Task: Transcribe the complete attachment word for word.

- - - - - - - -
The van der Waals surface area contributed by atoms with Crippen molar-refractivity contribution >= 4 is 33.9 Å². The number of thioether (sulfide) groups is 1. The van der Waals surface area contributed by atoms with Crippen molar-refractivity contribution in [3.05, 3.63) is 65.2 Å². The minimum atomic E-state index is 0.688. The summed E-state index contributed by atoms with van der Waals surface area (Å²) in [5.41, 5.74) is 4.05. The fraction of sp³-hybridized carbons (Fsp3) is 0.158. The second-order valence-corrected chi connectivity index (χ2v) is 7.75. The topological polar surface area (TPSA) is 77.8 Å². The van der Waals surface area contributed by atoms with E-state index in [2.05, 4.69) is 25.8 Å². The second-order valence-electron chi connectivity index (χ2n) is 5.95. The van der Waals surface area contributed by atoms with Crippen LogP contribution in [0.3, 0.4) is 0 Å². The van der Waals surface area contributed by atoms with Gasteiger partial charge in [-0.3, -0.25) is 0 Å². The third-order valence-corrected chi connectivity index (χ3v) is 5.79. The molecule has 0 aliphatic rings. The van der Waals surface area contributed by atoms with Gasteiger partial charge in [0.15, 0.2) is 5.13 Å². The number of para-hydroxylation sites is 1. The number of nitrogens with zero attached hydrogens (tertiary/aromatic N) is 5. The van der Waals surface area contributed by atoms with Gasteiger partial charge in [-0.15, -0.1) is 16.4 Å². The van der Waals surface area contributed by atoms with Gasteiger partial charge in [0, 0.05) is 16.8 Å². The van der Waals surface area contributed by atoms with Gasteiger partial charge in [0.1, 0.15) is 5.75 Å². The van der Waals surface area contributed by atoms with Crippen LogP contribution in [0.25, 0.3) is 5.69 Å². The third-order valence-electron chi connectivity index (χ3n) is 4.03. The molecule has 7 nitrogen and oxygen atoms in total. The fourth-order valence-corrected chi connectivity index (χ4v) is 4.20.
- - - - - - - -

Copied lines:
The van der Waals surface area contributed by atoms with Crippen molar-refractivity contribution >= 4 is 33.9 Å². The number of thioether (sulfide) groups is 1. The van der Waals surface area contributed by atoms with Crippen molar-refractivity contribution in [3.05, 3.63) is 65.2 Å². The minimum atomic E-state index is 0.688. The summed E-state index contributed by atoms with van der Waals surface area (Å²) in [5.41, 5.74) is 4.05. The fraction of sp³-hybridized carbons (Fsp3) is 0.158. The second-order valence-corrected chi connectivity index (χ2v) is 7.75. The topological polar surface area (TPSA) is 77.8 Å². The van der Waals surface area contributed by atoms with E-state index in [2.05, 4.69) is 25.8 Å². The second-order valence-electron chi connectivity index (χ2n) is 5.95. The van der Waals surface area contributed by atoms with Crippen LogP contribution in [0.3, 0.4) is 0 Å². The van der Waals surface area contributed by atoms with Gasteiger partial charge in [-0.3, -0.25) is 0 Å². The third-order valence-corrected chi connectivity index (χ3v) is 5.79. The molecule has 0 aliphatic rings. The van der Waals surface area contributed by atoms with Gasteiger partial charge in [0.15, 0.2) is 5.13 Å². The number of para-hydroxylation sites is 1. The number of nitrogens with zero attached hydrogens (tertiary/aromatic N) is 5. The van der Waals surface area contributed by atoms with Gasteiger partial charge in [-0.15, -0.1) is 16.4 Å². The van der Waals surface area contributed by atoms with Gasteiger partial charge in [0, 0.05) is 16.8 Å². The van der Waals surface area contributed by atoms with Gasteiger partial charge in [0.1, 0.15) is 5.75 Å². The van der Waals surface area contributed by atoms with Crippen LogP contribution in [0.25, 0.3) is 5.69 Å². The third-order valence-electron chi connectivity index (χ3n) is 4.03. The molecule has 7 nitrogen and oxygen atoms in total. The fourth-order valence-corrected chi connectivity index (χ4v) is 4.20.